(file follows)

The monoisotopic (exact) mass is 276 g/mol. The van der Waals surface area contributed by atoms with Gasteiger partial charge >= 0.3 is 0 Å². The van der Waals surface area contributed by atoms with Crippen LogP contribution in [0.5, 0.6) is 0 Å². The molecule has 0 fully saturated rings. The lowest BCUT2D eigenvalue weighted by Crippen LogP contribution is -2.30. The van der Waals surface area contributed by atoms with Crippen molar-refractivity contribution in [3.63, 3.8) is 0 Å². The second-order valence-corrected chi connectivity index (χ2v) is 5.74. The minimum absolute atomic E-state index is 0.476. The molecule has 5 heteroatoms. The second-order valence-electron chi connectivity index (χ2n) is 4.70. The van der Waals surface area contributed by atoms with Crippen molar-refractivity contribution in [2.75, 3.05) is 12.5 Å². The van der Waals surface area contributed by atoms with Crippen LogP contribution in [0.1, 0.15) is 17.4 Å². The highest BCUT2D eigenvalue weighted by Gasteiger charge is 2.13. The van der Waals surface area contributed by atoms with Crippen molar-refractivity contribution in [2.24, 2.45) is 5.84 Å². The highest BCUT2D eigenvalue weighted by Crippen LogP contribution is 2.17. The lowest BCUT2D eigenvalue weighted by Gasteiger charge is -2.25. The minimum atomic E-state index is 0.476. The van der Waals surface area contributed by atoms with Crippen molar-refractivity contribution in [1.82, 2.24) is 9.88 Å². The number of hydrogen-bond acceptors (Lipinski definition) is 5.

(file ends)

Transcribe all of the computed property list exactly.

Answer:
The monoisotopic (exact) mass is 276 g/mol. The van der Waals surface area contributed by atoms with Gasteiger partial charge >= 0.3 is 0 Å². The van der Waals surface area contributed by atoms with Crippen LogP contribution in [0.5, 0.6) is 0 Å². The molecule has 0 fully saturated rings. The lowest BCUT2D eigenvalue weighted by Crippen LogP contribution is -2.30. The van der Waals surface area contributed by atoms with Crippen molar-refractivity contribution in [3.63, 3.8) is 0 Å². The second-order valence-corrected chi connectivity index (χ2v) is 5.74. The minimum absolute atomic E-state index is 0.476. The molecule has 5 heteroatoms. The second-order valence-electron chi connectivity index (χ2n) is 4.70. The van der Waals surface area contributed by atoms with Crippen molar-refractivity contribution in [2.75, 3.05) is 12.5 Å². The van der Waals surface area contributed by atoms with Crippen LogP contribution in [0.1, 0.15) is 17.4 Å². The highest BCUT2D eigenvalue weighted by Gasteiger charge is 2.13. The van der Waals surface area contributed by atoms with Crippen molar-refractivity contribution in [2.24, 2.45) is 5.84 Å². The highest BCUT2D eigenvalue weighted by Crippen LogP contribution is 2.17. The lowest BCUT2D eigenvalue weighted by Gasteiger charge is -2.25. The minimum atomic E-state index is 0.476. The van der Waals surface area contributed by atoms with Crippen molar-refractivity contribution in [1.82, 2.24) is 9.88 Å². The number of hydrogen-bond acceptors (Lipinski definition) is 5.